Brian Ward teaches southern, African American, and cultural history at the Northumbria University. His publications include A&R Pioneers: Architects of American Roots Music on Record (2018); Martin Luther King in Newcastle upon Tyne: The African American Freedom Struggle and Race Relations in the North East of England (2017); The 1960s: A Documentary Reader (2009); Radio and the Struggle for Civil Rights in the South (2004), which was selected by the American Library Association as a Choice outstanding academic title and won the best history book award from the Association for Education in Journalism and Mass Communication; and Just My Soul Responding: Rhythm and Blues, Black Consciousness, and Race Relations (1998), which won the OAH James A. Rawley Prize and an American Book Award from the Before Columbus Foundation. He is currently working on two books: one about sickness and health in southern music, the other about The Beatles and the U.S. South.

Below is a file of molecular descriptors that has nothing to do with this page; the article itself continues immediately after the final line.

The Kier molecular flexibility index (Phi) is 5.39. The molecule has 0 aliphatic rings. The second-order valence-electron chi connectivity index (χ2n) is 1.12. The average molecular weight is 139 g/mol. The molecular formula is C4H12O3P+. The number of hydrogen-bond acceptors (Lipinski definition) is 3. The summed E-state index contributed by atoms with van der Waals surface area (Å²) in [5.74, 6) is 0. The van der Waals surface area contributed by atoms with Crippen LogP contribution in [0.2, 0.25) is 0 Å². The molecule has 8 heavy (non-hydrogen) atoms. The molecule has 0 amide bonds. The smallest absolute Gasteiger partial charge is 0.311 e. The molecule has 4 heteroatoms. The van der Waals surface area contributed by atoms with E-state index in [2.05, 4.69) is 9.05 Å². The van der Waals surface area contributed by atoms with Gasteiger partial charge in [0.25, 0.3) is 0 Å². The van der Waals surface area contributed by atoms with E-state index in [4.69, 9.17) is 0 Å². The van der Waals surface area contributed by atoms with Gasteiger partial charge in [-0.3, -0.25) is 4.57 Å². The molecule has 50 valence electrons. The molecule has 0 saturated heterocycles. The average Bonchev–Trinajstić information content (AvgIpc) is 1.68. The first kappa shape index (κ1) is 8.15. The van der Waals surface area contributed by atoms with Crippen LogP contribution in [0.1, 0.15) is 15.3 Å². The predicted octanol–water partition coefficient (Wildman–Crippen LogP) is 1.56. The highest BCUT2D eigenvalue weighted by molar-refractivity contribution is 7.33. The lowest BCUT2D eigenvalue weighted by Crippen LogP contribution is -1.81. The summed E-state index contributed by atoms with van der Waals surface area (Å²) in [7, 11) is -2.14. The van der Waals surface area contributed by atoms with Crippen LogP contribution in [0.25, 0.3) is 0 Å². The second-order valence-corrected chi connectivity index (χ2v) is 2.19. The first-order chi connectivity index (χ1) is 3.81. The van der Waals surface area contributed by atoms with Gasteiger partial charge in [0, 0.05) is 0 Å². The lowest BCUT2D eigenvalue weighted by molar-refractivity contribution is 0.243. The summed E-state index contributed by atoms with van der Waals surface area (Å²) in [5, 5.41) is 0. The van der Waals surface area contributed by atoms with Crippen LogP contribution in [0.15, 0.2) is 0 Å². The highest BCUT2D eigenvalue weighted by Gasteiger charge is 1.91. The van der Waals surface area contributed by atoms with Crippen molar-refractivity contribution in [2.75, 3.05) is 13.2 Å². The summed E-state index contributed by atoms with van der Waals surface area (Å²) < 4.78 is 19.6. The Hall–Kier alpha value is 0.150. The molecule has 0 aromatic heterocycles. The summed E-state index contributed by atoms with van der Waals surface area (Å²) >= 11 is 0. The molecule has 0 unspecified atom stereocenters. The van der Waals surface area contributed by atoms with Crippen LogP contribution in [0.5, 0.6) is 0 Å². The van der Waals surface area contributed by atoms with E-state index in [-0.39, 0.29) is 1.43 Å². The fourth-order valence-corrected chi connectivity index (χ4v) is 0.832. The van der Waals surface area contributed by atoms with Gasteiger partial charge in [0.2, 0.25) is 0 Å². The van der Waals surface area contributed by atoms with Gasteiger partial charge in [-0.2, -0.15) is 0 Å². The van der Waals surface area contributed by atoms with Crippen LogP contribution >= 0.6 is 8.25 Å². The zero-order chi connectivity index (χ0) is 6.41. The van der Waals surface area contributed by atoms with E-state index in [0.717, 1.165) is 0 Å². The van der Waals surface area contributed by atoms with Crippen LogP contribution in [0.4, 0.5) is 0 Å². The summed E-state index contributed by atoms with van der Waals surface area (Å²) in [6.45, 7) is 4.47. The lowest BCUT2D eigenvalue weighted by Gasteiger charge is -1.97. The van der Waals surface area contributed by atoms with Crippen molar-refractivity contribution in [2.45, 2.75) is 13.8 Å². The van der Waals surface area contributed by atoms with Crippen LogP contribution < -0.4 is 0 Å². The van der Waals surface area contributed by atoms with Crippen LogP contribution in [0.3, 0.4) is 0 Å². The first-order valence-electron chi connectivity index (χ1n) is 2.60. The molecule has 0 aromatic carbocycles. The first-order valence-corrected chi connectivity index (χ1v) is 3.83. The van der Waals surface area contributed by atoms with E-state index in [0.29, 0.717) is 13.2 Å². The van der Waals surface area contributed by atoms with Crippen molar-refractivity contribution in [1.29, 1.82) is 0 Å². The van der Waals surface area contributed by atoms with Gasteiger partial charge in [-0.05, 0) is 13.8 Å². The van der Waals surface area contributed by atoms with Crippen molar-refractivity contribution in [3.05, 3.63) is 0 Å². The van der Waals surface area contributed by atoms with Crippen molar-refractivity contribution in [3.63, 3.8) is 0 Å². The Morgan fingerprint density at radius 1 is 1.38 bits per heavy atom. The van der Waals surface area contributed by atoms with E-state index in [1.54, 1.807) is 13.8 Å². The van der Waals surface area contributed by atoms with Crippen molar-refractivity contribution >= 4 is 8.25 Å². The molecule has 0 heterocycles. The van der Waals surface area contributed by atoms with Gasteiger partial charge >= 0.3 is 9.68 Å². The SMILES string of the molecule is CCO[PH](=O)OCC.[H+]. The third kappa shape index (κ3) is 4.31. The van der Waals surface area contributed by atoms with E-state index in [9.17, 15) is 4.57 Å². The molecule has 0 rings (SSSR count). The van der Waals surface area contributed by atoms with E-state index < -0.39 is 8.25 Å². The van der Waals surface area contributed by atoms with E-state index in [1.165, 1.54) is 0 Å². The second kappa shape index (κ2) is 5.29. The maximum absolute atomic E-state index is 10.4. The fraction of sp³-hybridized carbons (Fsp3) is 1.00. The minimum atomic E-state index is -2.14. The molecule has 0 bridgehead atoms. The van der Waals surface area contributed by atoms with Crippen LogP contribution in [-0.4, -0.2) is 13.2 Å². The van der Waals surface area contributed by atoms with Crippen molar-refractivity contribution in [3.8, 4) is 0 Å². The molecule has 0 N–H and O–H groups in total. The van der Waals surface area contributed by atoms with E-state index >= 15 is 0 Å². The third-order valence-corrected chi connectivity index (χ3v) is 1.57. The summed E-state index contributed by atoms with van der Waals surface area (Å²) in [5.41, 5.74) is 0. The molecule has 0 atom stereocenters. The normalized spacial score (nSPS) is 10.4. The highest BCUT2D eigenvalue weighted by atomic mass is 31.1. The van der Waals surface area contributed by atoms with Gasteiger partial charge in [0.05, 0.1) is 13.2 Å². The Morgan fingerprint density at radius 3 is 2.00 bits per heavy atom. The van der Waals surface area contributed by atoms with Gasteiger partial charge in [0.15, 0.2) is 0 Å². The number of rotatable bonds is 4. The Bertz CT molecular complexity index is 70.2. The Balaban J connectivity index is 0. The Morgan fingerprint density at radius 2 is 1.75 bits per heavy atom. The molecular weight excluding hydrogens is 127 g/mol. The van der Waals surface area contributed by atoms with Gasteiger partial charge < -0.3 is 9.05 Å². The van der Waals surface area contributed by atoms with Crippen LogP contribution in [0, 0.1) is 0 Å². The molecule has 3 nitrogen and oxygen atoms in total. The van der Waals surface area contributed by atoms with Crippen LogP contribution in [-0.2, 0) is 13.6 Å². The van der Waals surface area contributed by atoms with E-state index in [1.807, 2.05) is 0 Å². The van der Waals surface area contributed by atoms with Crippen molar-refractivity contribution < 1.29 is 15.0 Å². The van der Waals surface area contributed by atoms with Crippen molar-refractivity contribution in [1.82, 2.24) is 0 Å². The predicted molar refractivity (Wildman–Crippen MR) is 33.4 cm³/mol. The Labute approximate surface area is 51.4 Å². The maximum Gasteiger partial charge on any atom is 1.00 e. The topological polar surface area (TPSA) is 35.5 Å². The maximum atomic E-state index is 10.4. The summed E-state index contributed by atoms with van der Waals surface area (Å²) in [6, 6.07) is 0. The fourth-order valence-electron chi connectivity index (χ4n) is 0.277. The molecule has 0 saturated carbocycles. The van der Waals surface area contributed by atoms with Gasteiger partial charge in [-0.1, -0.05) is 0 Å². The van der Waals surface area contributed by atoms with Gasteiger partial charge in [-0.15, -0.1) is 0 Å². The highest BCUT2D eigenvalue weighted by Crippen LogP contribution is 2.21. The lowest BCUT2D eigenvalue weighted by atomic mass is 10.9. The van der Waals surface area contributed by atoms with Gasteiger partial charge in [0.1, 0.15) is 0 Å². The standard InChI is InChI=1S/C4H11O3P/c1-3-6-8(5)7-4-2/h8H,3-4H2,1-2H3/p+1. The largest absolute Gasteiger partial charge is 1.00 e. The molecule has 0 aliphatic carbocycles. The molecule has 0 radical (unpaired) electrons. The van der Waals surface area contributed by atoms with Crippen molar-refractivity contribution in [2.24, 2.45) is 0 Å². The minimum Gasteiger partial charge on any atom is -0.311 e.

This lecture considers the special relationship the Beatles had with the US South, from even before their first visit to the region in 1964, through their career as the biggest musical act on the planet, to their post-Beatles solo careers. That relationship has much to reveal about the changing nature of the region in the 1960s, but also about how the U.S. South has been understood and misunderstood by those living far beyond its borders.